Social Insects, Communication, And Learning
Communication is a vital tool for exchanging information among social insects, to help reduce the uncertainty about important aspects of colony life: resource locations, colony member identities and the nutritional needs of the entire colony. Recent research indicates that colony workers differ greatly in how they produce and respond to particular signals. In this paper, two researchers from Germany set off to review the available literature and discuss how individual workers show flexibility in the way they communicate, highlighting the role of learning as a major factor in the life of social insects.
As it turns out, different experiences lead to different workers having different information, which naturally also results in workers being motivated differently and thus fulfilling different functions within the colony. Insects searching for a food source, for example, will not always relay what they’ve found to their peers. Only resources of certain quality induce producing a signal. This should not be too surprising to us, as we also often perceive value by comparing the item in question to some reference – usually an expectation or a previous experience of ours.
Honey bees do just that and even take it a step further – when they learn of a risky food source, not only do they stop recruiting fellow bees but they also inhibit the communication among others by sending ‘stop’ signals. When discussing risk, there are parallels to how we do things yet again. Bees might be investing more time to decode signals when failing to get precise information is likely to be more costly.
In the context of foraging, communication among insects is very helpful when the resources are difficult to find. In fact, some ants were found to be more likely to lay pheromone trails if they had made navigational mistakes during previous trips, or upon finding that a food location has changed. Upon arrival, both ants and bees tend to start informing their co-colonists only after a few visits, as information about the resource accumulates and ambiguity diminishes. Furthermore, there is even evidence suggesting that ants become better leaders with experience.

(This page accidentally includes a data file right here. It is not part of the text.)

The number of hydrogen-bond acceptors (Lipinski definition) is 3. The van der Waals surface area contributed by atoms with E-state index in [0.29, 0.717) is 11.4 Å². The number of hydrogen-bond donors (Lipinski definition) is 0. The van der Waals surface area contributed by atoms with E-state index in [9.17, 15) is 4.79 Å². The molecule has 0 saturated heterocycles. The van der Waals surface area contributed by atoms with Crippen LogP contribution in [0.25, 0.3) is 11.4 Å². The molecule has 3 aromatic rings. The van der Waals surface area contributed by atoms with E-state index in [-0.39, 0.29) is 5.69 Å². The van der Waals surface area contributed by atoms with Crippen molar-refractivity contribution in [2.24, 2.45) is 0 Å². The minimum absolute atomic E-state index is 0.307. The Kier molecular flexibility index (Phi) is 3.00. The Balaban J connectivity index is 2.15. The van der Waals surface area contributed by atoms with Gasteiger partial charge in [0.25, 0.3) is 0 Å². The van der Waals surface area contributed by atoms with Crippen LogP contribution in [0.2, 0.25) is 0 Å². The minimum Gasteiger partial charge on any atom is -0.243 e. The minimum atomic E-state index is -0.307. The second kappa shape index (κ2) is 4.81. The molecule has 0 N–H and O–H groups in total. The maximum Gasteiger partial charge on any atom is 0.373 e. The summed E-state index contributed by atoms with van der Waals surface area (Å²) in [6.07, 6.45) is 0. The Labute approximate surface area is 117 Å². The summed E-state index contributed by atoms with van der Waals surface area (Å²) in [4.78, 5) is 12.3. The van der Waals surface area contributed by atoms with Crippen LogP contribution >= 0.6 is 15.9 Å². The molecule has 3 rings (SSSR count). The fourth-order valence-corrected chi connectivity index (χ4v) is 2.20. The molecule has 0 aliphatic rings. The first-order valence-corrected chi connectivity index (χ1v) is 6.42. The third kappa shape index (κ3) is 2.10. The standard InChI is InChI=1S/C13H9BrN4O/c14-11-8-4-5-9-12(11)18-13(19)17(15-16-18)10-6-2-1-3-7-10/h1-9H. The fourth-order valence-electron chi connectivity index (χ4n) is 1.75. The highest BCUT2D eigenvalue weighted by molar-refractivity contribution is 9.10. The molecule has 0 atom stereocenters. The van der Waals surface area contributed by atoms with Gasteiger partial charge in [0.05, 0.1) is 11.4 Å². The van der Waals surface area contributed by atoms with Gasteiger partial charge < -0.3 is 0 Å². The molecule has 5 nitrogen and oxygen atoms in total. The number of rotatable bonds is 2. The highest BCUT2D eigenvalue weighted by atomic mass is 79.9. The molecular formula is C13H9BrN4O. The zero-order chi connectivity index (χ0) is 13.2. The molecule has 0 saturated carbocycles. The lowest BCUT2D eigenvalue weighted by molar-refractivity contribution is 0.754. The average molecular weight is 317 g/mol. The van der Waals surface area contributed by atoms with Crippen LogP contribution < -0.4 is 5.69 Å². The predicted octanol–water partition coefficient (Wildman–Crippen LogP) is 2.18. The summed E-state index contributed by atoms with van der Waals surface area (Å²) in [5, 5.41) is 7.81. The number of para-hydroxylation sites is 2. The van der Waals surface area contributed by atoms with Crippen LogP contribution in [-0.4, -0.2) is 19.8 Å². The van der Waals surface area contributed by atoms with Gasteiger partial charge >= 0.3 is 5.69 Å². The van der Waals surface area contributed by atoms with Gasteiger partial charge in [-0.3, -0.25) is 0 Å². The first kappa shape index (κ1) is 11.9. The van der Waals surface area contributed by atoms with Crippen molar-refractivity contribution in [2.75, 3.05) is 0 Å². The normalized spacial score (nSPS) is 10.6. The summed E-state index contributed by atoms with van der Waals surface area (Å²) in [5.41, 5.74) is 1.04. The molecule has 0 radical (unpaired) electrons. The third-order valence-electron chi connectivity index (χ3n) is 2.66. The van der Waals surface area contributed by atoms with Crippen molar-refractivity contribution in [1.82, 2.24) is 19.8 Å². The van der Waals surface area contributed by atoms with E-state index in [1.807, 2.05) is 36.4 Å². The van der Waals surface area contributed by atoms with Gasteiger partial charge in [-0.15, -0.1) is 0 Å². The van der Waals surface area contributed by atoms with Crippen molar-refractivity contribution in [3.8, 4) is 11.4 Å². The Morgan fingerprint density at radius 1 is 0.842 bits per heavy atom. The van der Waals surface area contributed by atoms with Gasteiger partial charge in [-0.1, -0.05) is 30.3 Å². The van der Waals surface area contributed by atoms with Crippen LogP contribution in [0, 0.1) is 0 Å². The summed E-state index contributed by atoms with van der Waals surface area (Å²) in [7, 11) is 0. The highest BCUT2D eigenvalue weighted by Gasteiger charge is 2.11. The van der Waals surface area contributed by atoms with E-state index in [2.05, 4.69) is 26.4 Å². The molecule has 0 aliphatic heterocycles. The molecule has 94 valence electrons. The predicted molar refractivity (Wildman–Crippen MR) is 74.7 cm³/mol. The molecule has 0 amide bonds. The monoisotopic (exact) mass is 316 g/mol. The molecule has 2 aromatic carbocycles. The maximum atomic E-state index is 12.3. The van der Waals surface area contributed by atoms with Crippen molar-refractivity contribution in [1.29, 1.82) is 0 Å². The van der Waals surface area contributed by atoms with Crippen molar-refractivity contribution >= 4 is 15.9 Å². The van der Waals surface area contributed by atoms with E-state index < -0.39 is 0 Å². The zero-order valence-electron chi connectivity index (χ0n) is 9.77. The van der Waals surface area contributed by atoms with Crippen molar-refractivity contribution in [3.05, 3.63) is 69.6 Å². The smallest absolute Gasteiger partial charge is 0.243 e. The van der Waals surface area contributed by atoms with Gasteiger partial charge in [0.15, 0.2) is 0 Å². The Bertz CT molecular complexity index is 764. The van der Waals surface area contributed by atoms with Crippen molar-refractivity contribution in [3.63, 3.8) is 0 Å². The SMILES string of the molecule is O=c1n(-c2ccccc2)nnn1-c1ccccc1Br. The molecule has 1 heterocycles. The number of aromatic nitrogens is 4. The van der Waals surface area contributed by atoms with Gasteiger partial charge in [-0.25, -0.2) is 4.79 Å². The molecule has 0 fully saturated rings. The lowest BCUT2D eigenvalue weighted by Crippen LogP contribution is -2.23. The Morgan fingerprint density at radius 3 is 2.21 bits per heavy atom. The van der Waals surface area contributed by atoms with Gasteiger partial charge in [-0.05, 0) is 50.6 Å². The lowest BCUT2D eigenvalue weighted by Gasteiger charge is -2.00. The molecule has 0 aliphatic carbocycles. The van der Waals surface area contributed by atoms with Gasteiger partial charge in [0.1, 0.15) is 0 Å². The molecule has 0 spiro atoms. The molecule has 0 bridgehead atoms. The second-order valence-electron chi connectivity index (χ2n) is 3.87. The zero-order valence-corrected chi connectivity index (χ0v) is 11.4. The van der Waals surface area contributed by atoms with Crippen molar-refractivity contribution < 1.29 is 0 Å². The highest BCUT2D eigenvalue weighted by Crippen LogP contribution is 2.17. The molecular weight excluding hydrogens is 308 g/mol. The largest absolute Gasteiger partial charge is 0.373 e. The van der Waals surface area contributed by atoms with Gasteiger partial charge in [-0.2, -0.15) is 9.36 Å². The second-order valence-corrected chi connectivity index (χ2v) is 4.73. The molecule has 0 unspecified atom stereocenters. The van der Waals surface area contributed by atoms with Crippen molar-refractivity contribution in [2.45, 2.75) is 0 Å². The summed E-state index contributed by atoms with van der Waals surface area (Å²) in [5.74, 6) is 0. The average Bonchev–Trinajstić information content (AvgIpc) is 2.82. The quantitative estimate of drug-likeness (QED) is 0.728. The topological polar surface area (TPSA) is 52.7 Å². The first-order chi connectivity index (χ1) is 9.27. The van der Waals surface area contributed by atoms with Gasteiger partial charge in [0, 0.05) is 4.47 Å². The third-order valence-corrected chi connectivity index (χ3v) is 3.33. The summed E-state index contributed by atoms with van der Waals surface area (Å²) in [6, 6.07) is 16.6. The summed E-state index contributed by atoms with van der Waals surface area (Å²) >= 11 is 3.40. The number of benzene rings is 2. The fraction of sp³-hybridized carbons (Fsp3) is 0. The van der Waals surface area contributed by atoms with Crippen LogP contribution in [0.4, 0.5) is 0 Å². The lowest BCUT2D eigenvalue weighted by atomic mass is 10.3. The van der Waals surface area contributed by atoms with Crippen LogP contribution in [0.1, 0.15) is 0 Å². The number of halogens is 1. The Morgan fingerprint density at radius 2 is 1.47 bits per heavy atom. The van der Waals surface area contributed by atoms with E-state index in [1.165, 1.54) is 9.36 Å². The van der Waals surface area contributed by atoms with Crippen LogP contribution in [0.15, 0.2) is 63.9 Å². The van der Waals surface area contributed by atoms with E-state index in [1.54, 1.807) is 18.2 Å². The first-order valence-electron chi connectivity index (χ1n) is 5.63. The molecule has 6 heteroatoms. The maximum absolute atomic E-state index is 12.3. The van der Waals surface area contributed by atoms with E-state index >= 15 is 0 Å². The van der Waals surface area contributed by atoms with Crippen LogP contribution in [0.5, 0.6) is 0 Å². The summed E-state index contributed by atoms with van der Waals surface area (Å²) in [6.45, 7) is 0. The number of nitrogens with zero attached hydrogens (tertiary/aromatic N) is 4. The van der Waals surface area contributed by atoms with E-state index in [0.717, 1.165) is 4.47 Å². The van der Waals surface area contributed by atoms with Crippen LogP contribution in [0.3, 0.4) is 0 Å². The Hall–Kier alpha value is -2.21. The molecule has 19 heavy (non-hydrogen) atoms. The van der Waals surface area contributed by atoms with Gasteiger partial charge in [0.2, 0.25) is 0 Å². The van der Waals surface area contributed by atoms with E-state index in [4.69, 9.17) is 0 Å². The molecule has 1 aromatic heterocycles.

Trusting one’s gut might not concern solely humans, it appears. Many social insect workers who have visited a new location or learned of its value will often disregard information received from others, and prefer to follow their own memories. On the other hand, should one’s private information about the location of a food source become unrewarding, then the insect forager makes more use of available social information.
The researchers highlight that, despite the fact that learning definitely affects whether social insects produce or rely on signals, very little is currently known about whether insects learn about the meaning and value of the signal itself. However, there is some evidence suggesting that learning about meaning shapes communication in social insects. For example, upon not finding a food source at the specified location, bees may learn that following the signaller’s directions does not lead to rewards and reduce their dependence on that type of social information. Some emerging research even shows that social insects eavesdrop on other species. Although understudied, such behavior raises interesting questions. Do such ‘species pairs’ also learn to interpret alarm signals from one another, for instance?
Since the public often perceives insects as non-intelligent automata, it is crucial for animal advocates to make use of such in-depth studies and portray a more realistic picture of what it is to be an insect. Impressively, the review reveals that learning plays a major role in many aspects of social insect communication: signallers learn what resources are worth advertising, when to do so, and even how to signal more accurately, and receivers use the information to decide when and whether to follow signals at all and what type of social information to take into account.